I’m embarrassed right now. I’m convicted, but not “convicted” like I just heard a rousing sermon. I mean that there is more than enough evidence to convict me of a crime. Me and a lot of other Christians.
I’m watching CNN. Scenes of devastation and despair flash across the screen. People are wading through water with garbage bags containing their only possessions that aren’t underwater. People are looking for shelter, desperate for food and clean water, in need of medical attention. Those who aren’t dead, that is. These are the people who have been left to rot in places like New Orleans and Biloxi in the wake of Hurricane Katrina. But these aren’t just any people. This isn’t a random sampling of Louisianians and Mississippians. These people are black. These people are poor.
Next I see the FEMA director expressing dismay that so many people stayed behind. He’s saying that he doesn’t understand why so many people would stay despite the warnings. If that’s not political spin, then this guy is a few fries short of a Happy Meal. The math is simple on this one. If you’re told to evacuate your home on short notice to get out of the path of a Category 5 hurricane, you can’t do it without one very important thing: money. You need money to stay in a hotel, perhaps for a very long time. You need money for food. You need a car. If you have a car, it had better be big enough for your family and their luggage. Then you need gas to run the car, and gas costs money. Nowadays, gas costs an obscene amount of money. Thus, the people left behind to suffer Katrina’s wrath fall mostly into one of two categories: people who are stupid or people who are poor. We can’t do much for the former, but we have no excuse for the plight of the latter. By “we,” I mean Christians. I mean me.
My temptation is to blame this on the government. It would be easy to make a list of ways I think our government dropped the ball on this one. I could rant for hours about how the richest country in the world can’t justify the existence of poverty so severe that thousands don’t have the resources to flee when nature throws an apocalyptic fit. I could quote Howard Zinn and wax liberal and self-righteous about how ethnic minorities have been forced into the lower economic classes through oppression. I could hold my own town meeting about all this except for something literally staring me in the face: I’m typing this on a Power Mac G5 with dual processors and a 20-inch flat-screen monitor. Six months ago, I thought I “needed” this computer, which costs as much as some used cars. As much as months of food. As much as plenty of gas, even at these ridiculous prices. Tonight, watching “the least of these” cry for help from rooftops, my definition of need is starting to change. And I’m ashamed that it took the flooding of the French Quarter for me to feel bad. Stuff like this is happening all the time, all over the world.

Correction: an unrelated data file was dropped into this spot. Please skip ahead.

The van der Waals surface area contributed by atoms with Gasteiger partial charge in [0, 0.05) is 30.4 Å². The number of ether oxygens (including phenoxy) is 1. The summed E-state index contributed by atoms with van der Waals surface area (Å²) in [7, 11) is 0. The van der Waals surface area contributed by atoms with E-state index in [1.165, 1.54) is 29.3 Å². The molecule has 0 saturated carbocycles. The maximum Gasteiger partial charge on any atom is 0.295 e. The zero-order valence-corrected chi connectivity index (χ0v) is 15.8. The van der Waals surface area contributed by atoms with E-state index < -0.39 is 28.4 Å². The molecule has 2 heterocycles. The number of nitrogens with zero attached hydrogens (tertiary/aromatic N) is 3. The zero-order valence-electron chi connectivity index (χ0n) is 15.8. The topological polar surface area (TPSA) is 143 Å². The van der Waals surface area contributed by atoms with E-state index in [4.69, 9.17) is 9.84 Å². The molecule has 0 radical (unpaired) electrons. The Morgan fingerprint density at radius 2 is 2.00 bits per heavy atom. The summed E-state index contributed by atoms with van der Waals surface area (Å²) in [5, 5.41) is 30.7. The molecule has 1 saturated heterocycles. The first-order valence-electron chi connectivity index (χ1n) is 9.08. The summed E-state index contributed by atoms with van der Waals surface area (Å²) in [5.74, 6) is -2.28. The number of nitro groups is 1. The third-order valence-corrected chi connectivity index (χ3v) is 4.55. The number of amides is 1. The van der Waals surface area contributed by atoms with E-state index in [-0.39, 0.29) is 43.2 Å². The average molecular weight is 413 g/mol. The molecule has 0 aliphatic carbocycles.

No, I can’t give our president a tongue-lashing over this. This is as much my fault as his, or anybody else in authority. I’m a Christian, and I hang out with a bunch of other Christians. Though we’re all middle class in America, we’re rich by international standards. And we have no excuse for permitting such poverty. Why? Because we all own Bibles. We even read them sometimes, though you don’t have to read very often to know that God commands us to help the poor. He doesn’t ask nicely. It’s not extra credit when I give change to a homeless guy. It comes with the job description of being a Christian. I deserve to be fired.
But I’m in good company, though that doesn’t let me off the hook. The Christian Church in the Western world has gobs of money. I’m not an economist, but I’m guessing we could eradicate poverty without exhausting half our resources. But we haven’t. There are probably a million reasons—from ignorance to greed—that we haven’t done it, but tonight I’m just going to focus on my part. I’ve spent too much and given too little. Yes, I give, sometimes to the point where it feels generous. But I seldom sacrifice. If I were willing to do that, it might have helped. No, it would have helped somebody, somewhere suffer a little less. If we all decided to sacrifice, then maybe only the stupid people having hurricane parties on Bourbon Street would’ve been left behind. But I’m not writing this to convict you. I’m writing this to confess. I have to start doing my job as a Christian if things are going to change.
But I’m not naïve. I know that it will take more than all of us giving so much that it’s painful to write the check. There are gargantuan problems on both collective and individual levels. It will take a lot of work, a long time and drastic social change before we can kiss poverty goodbye. In fact, as Jesus said, the poor will always be with us. But I’m tired of making excuses for why my sacrifice won’t “really” help. With God’s grace, I’m going to try to change my financial habits and expectations. It’s going to be hard and it will hurt, but not as badly as my brothers and sisters down south are hurting.
God be with them.